According to the National Cancer Institute, nearly 20,000 women in the U.S. will be diagnosed with ovarian cancer — which encompasses the ovaries, fallopian tubes, and the primary peritoneum — and nearly 13,000 are expected to die from the disease in 2022.
Despite clinical guidelines advising against intensive or invasive end-of-life care, more than half of patients with terminal ovarian cancer will receive a least one aggressive intervention near the end of life — such as undergoing chemotherapy treatment, being admitted to the intensive care unit, or being admitted to hospice, at such times that, research shows, these interventions wouldn't help prolong their life and would actually worsen their quality of life.
According to Duke Cancer Institute gynecologic oncology faculty Brittany Davidson, MD, and Laura Havrilesky, MD, as well as University of Colorado Anschutz Medical Campus faculty Carolyn Lefkowitz, MD, there is often a lack of understanding or absence of communication about palliative care options and reducing aggressive end-of-life care.
“What we should be striving for near the end of life is goal-concordant care, focused on the delivery of medical care in line with an individual patient’s values and goals for treatment and respecting any limitations delineated by the patient. For the majority of patients, aggressive end-of-life care is not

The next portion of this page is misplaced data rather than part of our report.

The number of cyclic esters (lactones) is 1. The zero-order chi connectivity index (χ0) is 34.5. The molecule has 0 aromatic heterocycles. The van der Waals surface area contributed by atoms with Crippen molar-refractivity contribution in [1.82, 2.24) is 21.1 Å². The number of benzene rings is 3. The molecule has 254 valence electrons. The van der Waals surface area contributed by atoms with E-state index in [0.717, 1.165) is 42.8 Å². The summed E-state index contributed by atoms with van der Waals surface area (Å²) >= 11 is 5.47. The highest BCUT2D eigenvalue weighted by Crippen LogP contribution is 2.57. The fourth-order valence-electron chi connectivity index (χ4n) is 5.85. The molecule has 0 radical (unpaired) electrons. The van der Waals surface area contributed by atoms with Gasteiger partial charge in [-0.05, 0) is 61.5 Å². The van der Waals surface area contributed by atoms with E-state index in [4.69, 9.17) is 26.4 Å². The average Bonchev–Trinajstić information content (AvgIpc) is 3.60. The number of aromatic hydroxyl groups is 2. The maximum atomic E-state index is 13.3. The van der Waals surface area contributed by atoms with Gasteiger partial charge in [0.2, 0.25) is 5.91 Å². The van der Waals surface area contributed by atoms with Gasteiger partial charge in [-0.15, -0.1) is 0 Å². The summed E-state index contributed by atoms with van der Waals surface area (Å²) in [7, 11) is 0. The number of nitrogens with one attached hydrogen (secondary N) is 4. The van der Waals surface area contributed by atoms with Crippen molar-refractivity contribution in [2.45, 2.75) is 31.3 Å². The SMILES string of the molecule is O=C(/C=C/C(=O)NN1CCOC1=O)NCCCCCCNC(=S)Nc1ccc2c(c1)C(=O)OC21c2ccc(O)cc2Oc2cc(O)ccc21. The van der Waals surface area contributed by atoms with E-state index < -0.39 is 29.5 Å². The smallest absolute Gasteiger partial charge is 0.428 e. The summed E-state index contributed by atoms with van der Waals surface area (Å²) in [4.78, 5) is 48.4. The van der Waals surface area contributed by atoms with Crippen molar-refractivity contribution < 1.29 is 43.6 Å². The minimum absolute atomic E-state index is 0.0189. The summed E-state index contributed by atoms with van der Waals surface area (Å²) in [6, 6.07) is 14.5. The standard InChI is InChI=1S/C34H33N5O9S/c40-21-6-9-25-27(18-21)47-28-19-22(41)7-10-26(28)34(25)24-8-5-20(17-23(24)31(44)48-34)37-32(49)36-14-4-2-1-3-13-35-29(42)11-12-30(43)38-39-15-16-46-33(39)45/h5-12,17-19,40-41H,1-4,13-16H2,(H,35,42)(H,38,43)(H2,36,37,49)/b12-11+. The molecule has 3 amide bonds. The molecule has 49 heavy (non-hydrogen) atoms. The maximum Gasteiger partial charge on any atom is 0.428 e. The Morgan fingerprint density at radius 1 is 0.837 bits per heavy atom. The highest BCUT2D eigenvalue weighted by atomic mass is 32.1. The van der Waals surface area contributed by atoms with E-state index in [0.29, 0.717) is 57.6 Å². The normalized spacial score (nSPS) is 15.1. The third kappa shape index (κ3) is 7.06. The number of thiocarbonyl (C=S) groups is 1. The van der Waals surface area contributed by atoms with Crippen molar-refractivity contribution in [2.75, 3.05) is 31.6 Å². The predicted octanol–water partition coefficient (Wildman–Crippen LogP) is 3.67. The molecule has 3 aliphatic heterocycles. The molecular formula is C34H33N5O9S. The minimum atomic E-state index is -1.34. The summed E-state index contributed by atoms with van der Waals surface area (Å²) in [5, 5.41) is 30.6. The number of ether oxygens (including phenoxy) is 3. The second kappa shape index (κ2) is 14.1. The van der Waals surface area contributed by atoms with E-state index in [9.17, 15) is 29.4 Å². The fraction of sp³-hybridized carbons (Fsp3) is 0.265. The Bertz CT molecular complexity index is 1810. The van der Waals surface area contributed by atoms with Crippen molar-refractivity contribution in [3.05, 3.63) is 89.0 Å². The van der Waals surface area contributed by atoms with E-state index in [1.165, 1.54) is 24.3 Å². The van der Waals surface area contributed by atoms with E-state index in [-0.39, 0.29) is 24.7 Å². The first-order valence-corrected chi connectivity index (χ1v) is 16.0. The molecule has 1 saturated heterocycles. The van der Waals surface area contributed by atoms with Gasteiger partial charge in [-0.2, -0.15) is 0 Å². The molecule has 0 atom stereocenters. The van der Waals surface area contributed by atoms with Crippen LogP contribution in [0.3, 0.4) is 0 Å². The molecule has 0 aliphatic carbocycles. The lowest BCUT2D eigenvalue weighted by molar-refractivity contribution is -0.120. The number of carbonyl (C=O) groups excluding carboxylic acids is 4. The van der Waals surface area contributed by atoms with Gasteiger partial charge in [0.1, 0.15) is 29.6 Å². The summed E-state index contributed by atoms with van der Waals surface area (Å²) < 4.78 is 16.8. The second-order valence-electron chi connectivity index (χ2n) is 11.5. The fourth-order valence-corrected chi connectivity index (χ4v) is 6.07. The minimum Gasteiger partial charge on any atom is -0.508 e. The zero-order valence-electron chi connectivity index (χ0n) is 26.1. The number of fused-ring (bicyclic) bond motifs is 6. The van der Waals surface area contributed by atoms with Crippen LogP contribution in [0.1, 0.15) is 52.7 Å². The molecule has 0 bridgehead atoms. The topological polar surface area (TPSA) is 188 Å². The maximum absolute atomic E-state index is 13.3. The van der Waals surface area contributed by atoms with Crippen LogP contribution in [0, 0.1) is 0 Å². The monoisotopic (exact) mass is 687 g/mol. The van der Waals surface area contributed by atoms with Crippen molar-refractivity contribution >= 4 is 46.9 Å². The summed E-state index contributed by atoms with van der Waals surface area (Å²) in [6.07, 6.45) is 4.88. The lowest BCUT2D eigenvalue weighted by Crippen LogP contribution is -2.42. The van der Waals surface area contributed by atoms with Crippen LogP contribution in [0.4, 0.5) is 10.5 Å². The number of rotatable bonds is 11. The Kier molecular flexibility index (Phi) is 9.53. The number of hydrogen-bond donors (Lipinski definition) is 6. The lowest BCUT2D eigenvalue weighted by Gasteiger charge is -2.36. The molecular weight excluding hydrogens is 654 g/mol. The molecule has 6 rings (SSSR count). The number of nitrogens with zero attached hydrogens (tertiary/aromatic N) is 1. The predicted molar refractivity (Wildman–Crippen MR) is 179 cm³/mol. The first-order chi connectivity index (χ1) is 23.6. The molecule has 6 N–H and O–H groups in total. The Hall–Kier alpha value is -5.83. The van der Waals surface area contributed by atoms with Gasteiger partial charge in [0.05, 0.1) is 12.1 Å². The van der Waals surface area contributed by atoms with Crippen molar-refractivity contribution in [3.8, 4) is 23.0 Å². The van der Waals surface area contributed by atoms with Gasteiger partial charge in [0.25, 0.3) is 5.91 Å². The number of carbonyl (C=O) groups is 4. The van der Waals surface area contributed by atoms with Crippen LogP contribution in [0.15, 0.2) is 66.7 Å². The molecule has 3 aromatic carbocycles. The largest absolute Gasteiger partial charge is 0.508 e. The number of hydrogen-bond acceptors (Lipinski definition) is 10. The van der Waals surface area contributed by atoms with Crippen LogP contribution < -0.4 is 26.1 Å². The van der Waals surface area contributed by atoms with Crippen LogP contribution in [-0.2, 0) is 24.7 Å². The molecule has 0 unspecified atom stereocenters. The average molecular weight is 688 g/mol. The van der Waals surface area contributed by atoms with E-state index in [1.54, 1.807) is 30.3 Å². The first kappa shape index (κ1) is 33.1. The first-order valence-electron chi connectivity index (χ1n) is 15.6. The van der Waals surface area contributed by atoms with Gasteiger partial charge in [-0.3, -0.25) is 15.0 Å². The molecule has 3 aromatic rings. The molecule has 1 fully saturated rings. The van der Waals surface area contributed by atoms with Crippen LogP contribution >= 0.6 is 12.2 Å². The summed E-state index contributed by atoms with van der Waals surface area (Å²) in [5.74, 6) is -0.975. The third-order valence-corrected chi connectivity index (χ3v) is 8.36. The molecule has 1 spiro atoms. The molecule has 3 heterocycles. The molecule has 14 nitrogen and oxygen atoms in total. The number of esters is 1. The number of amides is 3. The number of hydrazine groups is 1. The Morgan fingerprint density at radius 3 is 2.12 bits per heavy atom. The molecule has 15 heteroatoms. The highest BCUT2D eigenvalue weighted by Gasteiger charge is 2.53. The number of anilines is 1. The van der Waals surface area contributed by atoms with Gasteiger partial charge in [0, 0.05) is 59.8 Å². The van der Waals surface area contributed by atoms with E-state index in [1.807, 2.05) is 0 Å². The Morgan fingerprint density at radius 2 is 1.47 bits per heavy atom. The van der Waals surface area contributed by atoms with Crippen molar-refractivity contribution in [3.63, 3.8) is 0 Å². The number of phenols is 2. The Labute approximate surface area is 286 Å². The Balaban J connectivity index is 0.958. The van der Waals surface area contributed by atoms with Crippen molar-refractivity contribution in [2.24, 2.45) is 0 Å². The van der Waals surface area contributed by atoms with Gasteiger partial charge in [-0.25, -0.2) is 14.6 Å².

what they want,” they wrote in an editorial for the March 2022 issue of JCO Oncology Practice (originally published online on Nov. 8, 2021).
The editorial was published as a companion piece to a JCO Oncology Practice article by the University of Michigan, Ann Arbor, MI, and Wayne State University researchers on the role of “physician influence” on aggressive end-of-life care in women dying from ovarian cancer.
Lead author of the editorial Brittany Davidson, MD, a DCI gynecologic oncologist, associate professor in the Department of OB-GYN, Division of Gynecologic Oncology, and the director of gynecologic oncology fellowships, shares how she and her colleagues at Duke are approaching goal planning, palliative care, and end-of-life care in the clinic in this Duke Cancer Institute/Duke Division of Gynecologic Oncology Q & A feature.